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Political Thinking of Marx and Modern Indian Literature

Dr.Sarita Sharma, Dr.Gunjan Sachdeva

Abstract


The period of the modern Indian literature starts with the first movement for independence in the mid-19th century. The early modern Indian literature, however, was greatly influenced by both adoption of the Western thoughts and ideas on the one hand and their rejection on the other. Marxism in Indian literature was first noticed during the Indian Independence Movement, when the theories of Communism and Socialism had entered the pre-Independent scenario in an overwhelming manner. Marxism is the political doctrine and practice that has been derived from the works of Karl Marx and Friedrich Engels. “Marxism” essentially represents an economic political theory, under which the eye of law is considered a tool of tyranny and dominance and which the “ruling class”-the heavyweights in power-utilizes against the “proletariat”the blue-collared servants. The Marxist movement was especially conspicuous in Urdu, Punjabi, Bengali, Telugu and Malayalam, but its impact was felt all over India. The literary works of P. Y. Deshpande, V. S. Khandekar, V. V. Hadap, G. T. Madkholkar and of Kusumagraj, Anant Kanekar and V. R. Kant, Salman Rushdie, Arundhati Roy, Faiz Ahmad Faiz, Sahir Ludhiyanvi, Krishna Chander, Subhas Mukhopadhyay, Bishnu Dey reflect the influence of Marxism upon Indian literature. This article represents development of modern Indian literature and impact of Marxism in modern Indian literature.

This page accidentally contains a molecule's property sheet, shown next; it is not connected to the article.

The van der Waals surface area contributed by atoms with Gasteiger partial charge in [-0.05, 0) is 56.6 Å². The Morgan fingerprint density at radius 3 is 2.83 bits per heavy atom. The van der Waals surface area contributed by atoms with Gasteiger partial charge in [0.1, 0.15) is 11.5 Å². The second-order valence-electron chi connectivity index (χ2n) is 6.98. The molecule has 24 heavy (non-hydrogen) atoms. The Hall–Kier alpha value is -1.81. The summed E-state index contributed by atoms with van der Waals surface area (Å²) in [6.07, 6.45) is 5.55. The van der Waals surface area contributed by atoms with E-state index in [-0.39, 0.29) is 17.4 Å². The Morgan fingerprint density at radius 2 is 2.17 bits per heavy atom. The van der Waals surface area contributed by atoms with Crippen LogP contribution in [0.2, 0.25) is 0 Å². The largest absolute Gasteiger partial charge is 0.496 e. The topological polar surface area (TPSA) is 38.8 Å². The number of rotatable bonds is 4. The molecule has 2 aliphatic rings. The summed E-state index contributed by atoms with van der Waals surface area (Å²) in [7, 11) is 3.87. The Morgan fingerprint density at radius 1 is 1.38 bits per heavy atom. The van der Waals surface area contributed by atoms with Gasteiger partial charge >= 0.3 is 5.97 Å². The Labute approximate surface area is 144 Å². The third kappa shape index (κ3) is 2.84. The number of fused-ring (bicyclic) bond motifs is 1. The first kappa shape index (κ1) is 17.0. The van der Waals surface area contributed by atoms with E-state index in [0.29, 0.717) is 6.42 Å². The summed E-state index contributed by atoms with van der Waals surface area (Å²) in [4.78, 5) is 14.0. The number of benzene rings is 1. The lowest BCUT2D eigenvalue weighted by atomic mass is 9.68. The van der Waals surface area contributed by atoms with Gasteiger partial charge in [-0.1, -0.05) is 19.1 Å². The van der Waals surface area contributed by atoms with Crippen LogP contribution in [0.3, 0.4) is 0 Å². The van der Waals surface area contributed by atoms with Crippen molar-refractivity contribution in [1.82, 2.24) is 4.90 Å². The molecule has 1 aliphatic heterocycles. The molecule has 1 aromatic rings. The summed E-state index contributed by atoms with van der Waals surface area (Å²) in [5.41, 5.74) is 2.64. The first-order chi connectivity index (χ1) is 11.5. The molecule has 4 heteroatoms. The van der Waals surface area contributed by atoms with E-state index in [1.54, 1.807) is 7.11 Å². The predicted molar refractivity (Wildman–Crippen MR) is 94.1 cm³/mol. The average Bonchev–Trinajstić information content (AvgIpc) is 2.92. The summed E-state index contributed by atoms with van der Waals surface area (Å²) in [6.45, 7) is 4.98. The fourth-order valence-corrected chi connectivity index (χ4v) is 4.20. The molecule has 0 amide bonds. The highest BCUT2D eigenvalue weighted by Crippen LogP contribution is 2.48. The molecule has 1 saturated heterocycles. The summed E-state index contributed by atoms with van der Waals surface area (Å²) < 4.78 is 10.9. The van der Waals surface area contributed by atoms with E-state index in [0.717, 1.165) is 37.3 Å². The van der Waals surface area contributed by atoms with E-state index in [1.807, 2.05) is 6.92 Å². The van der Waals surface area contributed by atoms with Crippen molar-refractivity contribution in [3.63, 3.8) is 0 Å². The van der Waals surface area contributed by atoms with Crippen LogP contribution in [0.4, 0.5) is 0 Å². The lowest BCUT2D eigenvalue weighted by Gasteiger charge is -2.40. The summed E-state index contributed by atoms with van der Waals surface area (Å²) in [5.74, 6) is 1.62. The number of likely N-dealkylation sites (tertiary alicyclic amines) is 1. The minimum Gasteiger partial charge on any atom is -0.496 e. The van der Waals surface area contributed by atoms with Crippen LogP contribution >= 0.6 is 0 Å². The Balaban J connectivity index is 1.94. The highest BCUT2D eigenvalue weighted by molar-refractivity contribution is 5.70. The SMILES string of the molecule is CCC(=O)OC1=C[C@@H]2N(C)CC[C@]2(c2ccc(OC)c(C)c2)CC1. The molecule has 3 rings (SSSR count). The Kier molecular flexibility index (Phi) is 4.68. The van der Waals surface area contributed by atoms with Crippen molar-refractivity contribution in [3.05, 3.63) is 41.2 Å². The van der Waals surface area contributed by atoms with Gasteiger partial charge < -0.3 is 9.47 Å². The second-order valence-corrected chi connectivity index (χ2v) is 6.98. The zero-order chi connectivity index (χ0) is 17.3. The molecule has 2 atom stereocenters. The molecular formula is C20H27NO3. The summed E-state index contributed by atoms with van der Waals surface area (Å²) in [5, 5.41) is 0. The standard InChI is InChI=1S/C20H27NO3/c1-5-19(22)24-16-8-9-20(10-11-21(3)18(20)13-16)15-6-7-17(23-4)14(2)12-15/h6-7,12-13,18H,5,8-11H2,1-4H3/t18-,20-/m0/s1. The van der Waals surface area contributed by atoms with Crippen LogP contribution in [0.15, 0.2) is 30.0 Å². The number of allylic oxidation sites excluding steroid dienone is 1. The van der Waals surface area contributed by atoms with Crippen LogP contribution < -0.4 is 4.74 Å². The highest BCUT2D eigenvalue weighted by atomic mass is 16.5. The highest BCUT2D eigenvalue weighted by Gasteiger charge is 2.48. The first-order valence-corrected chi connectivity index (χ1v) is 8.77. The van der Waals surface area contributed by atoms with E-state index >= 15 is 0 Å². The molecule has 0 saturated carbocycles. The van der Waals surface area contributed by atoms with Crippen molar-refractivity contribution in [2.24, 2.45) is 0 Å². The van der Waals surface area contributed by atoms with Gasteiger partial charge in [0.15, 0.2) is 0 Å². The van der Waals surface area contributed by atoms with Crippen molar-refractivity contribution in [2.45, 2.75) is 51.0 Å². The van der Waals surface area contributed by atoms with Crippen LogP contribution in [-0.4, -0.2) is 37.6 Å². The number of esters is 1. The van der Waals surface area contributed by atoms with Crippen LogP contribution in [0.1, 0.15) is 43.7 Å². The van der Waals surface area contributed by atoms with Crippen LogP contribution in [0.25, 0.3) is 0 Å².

Keywords


Marxism, Political thinking, Modern Indian literature, Revivalism, Progressive literature.

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References


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